A month ago, I made kaiserschmarrn, a shredded pancake, for my kids for a weekend breakfast at the suggestion of my neighbor (coincidentally the partner of the neighbor who challenged me to make dutch apple pie and thus definitely someone with good taste). It was, as predicted, delicious, I posted a photo in the moments before my children demolished it. It was only then, through an avalanche of DMs, that I learned how deeply beloved it is.
Here’s a small sampling of responses:
“You made Kaiserschmarrn!!!”
“This is Austrian!” “This is German!” “This is Czech!” “We make this in Hungary!”
“Looks spot on, just like the ones I had in Salzburg many years ago!”
“We eat this for dessert!”
“This is Christmas breakfast every year with tart jam and pureed plums!”
“We call this Emporer’s Mess.” [Apparently Franz Joseph I was very fond of it.]
“Besides apple strudel, traditional Kaiserschmarrn is one of the most famous and iconic Austrian dishes.”
“If you order it at any Austrian restaurant, it’s almost guaranteed to come with stewed plums (zwetschkenröster) and/or applesauce.”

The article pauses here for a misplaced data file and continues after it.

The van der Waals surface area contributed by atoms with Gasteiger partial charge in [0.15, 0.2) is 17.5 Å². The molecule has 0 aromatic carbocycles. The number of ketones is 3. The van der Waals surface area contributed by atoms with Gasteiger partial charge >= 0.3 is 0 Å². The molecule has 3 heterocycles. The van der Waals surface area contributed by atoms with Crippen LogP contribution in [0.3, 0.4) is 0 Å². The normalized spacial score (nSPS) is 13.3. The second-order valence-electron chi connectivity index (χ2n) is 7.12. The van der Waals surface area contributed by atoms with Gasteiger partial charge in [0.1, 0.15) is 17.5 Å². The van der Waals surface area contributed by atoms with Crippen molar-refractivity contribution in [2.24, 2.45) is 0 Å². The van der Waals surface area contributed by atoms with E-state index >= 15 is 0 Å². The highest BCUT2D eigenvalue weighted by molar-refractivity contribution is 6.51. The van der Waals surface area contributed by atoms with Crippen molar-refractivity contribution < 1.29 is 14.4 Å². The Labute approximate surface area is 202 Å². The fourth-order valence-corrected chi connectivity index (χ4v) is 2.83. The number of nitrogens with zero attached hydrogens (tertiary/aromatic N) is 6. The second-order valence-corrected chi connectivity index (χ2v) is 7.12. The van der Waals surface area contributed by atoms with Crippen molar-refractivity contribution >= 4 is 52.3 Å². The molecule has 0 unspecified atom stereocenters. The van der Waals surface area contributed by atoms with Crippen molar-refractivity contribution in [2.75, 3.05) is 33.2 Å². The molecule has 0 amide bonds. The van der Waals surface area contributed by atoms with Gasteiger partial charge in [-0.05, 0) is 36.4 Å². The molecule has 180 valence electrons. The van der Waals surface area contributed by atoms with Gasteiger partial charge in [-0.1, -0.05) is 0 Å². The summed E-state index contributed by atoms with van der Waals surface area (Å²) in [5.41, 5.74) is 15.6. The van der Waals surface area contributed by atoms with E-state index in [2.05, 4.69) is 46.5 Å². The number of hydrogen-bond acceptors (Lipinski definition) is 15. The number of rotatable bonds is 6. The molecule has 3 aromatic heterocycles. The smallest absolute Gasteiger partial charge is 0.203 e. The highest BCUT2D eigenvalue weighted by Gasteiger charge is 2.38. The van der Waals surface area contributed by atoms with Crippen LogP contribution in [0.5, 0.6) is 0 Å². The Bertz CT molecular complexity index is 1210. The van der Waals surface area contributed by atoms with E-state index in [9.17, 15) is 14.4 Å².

“It’s best when cooked in butterschmalz [clarified butter or ghee].”
“I hope you skipped the rum soaked raisins — yuck.” But also: “You forgot the rum-soaked raisins!” [I didn’t but found them distracting.]
“Tip: Kaiserschmarrn is perfect when it’s still a bit creamy inside.”
To try it is to understand why. The batter is simple, close to that of a crepe or dutch baby, but you whip the egg whites separately and fold them in at the end, resulting in a puffy butter-fried mega-pancake. But wait, there’s more! You then shred, tear, or chop it into bite-sized pieces and continue to fry it until each is a glorious golden-edged, custardy-centered nugget. It’s finished with a drift of powdered sugar and served with tart fruit compote (I tried my hand at plum below) or applesauce and is a dream of a weekend breakfast. It could also be dessert. It could also be lunch, which is how my neighbor has been enjoying it. Mostly, I love the way it seems simple but feels a bit festive, just like I hope all of our weekends ahead are.
Last modified: February 19, 2021